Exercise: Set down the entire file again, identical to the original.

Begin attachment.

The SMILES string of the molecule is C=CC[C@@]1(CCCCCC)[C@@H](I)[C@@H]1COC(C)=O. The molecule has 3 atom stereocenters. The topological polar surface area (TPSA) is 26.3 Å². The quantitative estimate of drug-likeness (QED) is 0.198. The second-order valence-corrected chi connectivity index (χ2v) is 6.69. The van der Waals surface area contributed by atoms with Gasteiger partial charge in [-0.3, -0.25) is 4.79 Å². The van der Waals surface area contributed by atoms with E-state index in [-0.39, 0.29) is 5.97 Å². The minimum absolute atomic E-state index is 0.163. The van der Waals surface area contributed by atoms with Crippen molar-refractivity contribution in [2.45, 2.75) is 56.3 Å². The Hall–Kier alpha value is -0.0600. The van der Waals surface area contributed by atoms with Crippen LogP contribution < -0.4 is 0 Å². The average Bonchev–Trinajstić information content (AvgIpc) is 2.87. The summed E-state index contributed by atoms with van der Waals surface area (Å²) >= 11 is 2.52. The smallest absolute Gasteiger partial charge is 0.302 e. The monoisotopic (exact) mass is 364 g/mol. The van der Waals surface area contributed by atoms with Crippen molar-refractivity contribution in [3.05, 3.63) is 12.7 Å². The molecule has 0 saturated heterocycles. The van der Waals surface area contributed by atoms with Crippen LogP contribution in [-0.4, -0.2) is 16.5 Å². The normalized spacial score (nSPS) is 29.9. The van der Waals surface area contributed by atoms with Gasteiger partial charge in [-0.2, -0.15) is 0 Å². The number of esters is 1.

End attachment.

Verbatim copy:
The SMILES string of the molecule is C=CC[C@@]1(CCCCCC)[C@@H](I)[C@@H]1COC(C)=O. The molecule has 3 atom stereocenters. The topological polar surface area (TPSA) is 26.3 Å². The quantitative estimate of drug-likeness (QED) is 0.198. The second-order valence-corrected chi connectivity index (χ2v) is 6.69. The van der Waals surface area contributed by atoms with Gasteiger partial charge in [-0.3, -0.25) is 4.79 Å². The van der Waals surface area contributed by atoms with E-state index in [-0.39, 0.29) is 5.97 Å². The minimum absolute atomic E-state index is 0.163. The van der Waals surface area contributed by atoms with Crippen molar-refractivity contribution in [2.45, 2.75) is 56.3 Å². The Hall–Kier alpha value is -0.0600. The van der Waals surface area contributed by atoms with Crippen LogP contribution < -0.4 is 0 Å². The average Bonchev–Trinajstić information content (AvgIpc) is 2.87. The summed E-state index contributed by atoms with van der Waals surface area (Å²) >= 11 is 2.52. The smallest absolute Gasteiger partial charge is 0.302 e. The monoisotopic (exact) mass is 364 g/mol. The van der Waals surface area contributed by atoms with Crippen molar-refractivity contribution in [3.05, 3.63) is 12.7 Å². The molecule has 0 saturated heterocycles. The van der Waals surface area contributed by atoms with Crippen LogP contribution in [-0.4, -0.2) is 16.5 Å². The normalized spacial score (nSPS) is 29.9. The van der Waals surface area contributed by atoms with Gasteiger partial charge in [-0.2, -0.15) is 0 Å². The number of esters is 1.